The Delta Exhibition has long been a southern standard. Now in its 60th year, it continues its lasting tradition of a much-anticipated annual event for artists and art appreciators alike. The quantity, 1424 works by 618 artists, and diversity submitted speaks to the dynamic state of contemporary art in the Mississippi Delta. Of note was the surprisingly large number of figurative works entered in both two and three dimensions.
It has been an honor to be a part of the selection committee. My colleagues, Shea Hembrey and Brian Young, were tremendous throughout the entire process. With so many quality submissions, narrowing them down was an arduous task surpassed only by the difficulty of the awards selection. I thank everyone at the Arkansas Arts Center for making this such a pleasurable experience. I also offer my sincere appreciation to all of the artists in the region. They make our lives richer, more vibrant and remind us of how powerful the arts can be.
– Les Christensen
Most remarkable in the juror process, for me, is what you are not seeing here: the large pool of all submitted works that together evoked an overwhelming presence of nature. Markedly green and brimmingly alive, our region’s landscape exerts itself both subtly and overtly into the works created with a palpable, deep understanding of the seasons and cycles of life. It is not nature pristine, wild, and idyllic portrayed, but instead, our familiar, yet still-mysterious backyards, woods, and fields. Here we encounter the extremes of fanged wolves and snakes opposite works of docile, cute, rotund bears. These images present a full range of human nature through still, deliberating faces staring back to battling, wee heroines in Darger-esque epic struggles. Ponder these artworks – offered up like opalescent flowers for your consideration. What do they say about us, our region, our values, our future?
– Shea Hembrey
I have known the Delta exhibition from the time when I first began my tenure as a curator at the Arkansas Arts Center in 1997. When I began jurying this 2018 Delta, I was anxious to see if the internet’s influence would somehow strip away some of the Southerness of the Delta submissions. In other words, with artists able to so readily view material from their colleagues in other regions, would the whole of contemporary art grow more and more homogeneous? For me, the answer became unexpectedly “no.” Certainly, we are seeing a rising sophistication in the handling of materials. We selected work with faux fur, coffee, cold wax, ziatype, video, yucca, fluorescent tubing, resin, found objects, copper point, and of course the traditional materials. Despite this seemingly endless list of media, there is a thoughtfulness and subtlety in nearly all of the works. These traits come in the manner in which these Delta artists have captured the essence of the region. People, place and nature remain strong unifiers. My colleagues Shea Hembrey and Les Christensen have thoughtfully recalled how this plays out in the group of works that the three of us, collectively, have chosen to reveal as a cross-section of the best that the Delta offers to its audience.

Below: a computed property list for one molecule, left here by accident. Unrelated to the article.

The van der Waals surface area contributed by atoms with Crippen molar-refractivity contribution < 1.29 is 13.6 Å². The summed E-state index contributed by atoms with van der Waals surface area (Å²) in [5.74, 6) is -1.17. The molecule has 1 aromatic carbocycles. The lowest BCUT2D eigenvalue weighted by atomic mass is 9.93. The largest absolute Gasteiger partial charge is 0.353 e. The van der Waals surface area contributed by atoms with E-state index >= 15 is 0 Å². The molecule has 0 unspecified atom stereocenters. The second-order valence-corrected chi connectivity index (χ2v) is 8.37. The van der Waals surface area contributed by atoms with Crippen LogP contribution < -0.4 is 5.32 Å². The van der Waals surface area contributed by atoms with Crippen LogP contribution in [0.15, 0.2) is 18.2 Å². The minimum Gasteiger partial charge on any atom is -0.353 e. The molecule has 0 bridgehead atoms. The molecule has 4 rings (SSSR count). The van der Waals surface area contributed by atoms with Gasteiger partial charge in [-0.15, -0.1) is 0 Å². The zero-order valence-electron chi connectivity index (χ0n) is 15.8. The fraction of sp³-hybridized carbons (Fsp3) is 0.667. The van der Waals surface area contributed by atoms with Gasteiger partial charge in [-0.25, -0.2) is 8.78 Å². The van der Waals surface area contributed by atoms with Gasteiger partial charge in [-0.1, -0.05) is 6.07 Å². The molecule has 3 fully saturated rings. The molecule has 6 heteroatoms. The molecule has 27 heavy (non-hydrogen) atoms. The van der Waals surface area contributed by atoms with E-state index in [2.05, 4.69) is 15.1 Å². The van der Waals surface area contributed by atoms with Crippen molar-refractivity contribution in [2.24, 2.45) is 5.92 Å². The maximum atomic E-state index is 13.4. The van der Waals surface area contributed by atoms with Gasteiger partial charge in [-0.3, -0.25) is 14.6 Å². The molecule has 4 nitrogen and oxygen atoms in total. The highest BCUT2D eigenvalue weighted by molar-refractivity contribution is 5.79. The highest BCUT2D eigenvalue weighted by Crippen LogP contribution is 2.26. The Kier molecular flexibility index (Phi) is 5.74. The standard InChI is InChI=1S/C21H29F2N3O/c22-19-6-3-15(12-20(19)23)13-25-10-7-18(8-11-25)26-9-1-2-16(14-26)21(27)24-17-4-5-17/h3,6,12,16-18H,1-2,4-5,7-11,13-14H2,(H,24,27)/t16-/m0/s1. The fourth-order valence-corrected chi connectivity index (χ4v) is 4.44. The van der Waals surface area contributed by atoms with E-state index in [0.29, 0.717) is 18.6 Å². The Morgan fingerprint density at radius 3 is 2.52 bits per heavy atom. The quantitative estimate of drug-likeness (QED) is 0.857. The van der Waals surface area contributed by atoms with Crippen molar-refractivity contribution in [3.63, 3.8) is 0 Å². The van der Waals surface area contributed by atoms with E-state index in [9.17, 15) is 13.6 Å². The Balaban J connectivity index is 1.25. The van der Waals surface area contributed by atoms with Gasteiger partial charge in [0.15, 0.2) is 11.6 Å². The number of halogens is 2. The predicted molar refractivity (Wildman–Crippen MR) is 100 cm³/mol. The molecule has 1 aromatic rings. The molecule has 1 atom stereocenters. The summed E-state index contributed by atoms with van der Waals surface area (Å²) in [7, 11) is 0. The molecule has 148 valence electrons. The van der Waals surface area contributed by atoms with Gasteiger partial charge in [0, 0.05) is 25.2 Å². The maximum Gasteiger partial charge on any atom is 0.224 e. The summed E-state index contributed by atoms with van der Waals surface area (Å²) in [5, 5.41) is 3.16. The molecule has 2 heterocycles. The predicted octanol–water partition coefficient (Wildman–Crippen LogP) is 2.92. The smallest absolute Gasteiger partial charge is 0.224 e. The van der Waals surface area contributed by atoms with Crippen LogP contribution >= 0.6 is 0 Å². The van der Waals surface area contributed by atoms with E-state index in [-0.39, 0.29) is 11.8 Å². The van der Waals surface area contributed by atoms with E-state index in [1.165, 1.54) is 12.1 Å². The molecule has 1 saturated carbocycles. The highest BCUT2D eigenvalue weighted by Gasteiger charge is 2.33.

– Brian Young
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